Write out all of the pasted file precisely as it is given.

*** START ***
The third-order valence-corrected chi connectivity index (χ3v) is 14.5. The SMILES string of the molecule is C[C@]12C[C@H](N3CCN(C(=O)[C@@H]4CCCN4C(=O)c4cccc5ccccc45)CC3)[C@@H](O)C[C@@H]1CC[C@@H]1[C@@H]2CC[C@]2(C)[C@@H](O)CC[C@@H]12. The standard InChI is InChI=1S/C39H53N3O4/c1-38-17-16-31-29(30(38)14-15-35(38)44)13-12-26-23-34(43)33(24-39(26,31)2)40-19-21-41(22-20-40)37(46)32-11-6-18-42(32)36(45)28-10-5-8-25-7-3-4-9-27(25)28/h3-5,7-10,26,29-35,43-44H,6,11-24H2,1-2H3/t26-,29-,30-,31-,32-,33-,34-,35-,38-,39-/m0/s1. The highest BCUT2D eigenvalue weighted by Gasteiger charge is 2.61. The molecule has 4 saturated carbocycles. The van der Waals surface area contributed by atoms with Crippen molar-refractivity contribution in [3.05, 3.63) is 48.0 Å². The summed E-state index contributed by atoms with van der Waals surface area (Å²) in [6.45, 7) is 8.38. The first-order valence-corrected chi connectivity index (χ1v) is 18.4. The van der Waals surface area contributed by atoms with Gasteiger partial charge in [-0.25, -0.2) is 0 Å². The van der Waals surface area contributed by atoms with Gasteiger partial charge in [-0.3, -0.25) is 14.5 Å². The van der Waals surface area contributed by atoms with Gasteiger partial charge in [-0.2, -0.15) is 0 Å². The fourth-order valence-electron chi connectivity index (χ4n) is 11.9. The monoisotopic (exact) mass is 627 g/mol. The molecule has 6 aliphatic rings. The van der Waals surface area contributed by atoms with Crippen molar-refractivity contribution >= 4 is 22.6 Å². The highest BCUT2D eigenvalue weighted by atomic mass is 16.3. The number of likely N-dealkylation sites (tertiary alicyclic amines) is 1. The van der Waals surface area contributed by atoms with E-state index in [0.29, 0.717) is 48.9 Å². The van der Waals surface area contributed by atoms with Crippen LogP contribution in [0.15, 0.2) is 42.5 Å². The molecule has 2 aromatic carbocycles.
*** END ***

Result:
The third-order valence-corrected chi connectivity index (χ3v) is 14.5. The SMILES string of the molecule is C[C@]12C[C@H](N3CCN(C(=O)[C@@H]4CCCN4C(=O)c4cccc5ccccc45)CC3)[C@@H](O)C[C@@H]1CC[C@@H]1[C@@H]2CC[C@]2(C)[C@@H](O)CC[C@@H]12. The standard InChI is InChI=1S/C39H53N3O4/c1-38-17-16-31-29(30(38)14-15-35(38)44)13-12-26-23-34(43)33(24-39(26,31)2)40-19-21-41(22-20-40)37(46)32-11-6-18-42(32)36(45)28-10-5-8-25-7-3-4-9-27(25)28/h3-5,7-10,26,29-35,43-44H,6,11-24H2,1-2H3/t26-,29-,30-,31-,32-,33-,34-,35-,38-,39-/m0/s1. The highest BCUT2D eigenvalue weighted by Gasteiger charge is 2.61. The molecule has 4 saturated carbocycles. The van der Waals surface area contributed by atoms with Crippen molar-refractivity contribution in [3.05, 3.63) is 48.0 Å². The summed E-state index contributed by atoms with van der Waals surface area (Å²) in [6.45, 7) is 8.38. The first-order valence-corrected chi connectivity index (χ1v) is 18.4. The van der Waals surface area contributed by atoms with Gasteiger partial charge in [-0.25, -0.2) is 0 Å². The van der Waals surface area contributed by atoms with Gasteiger partial charge in [-0.3, -0.25) is 14.5 Å². The van der Waals surface area contributed by atoms with Gasteiger partial charge in [-0.2, -0.15) is 0 Å². The fourth-order valence-electron chi connectivity index (χ4n) is 11.9. The monoisotopic (exact) mass is 627 g/mol. The molecule has 6 aliphatic rings. The van der Waals surface area contributed by atoms with Crippen molar-refractivity contribution >= 4 is 22.6 Å². The highest BCUT2D eigenvalue weighted by atomic mass is 16.3. The number of likely N-dealkylation sites (tertiary alicyclic amines) is 1. The van der Waals surface area contributed by atoms with E-state index in [0.29, 0.717) is 48.9 Å². The van der Waals surface area contributed by atoms with Crippen LogP contribution in [0.15, 0.2) is 42.5 Å². The molecule has 2 aromatic carbocycles.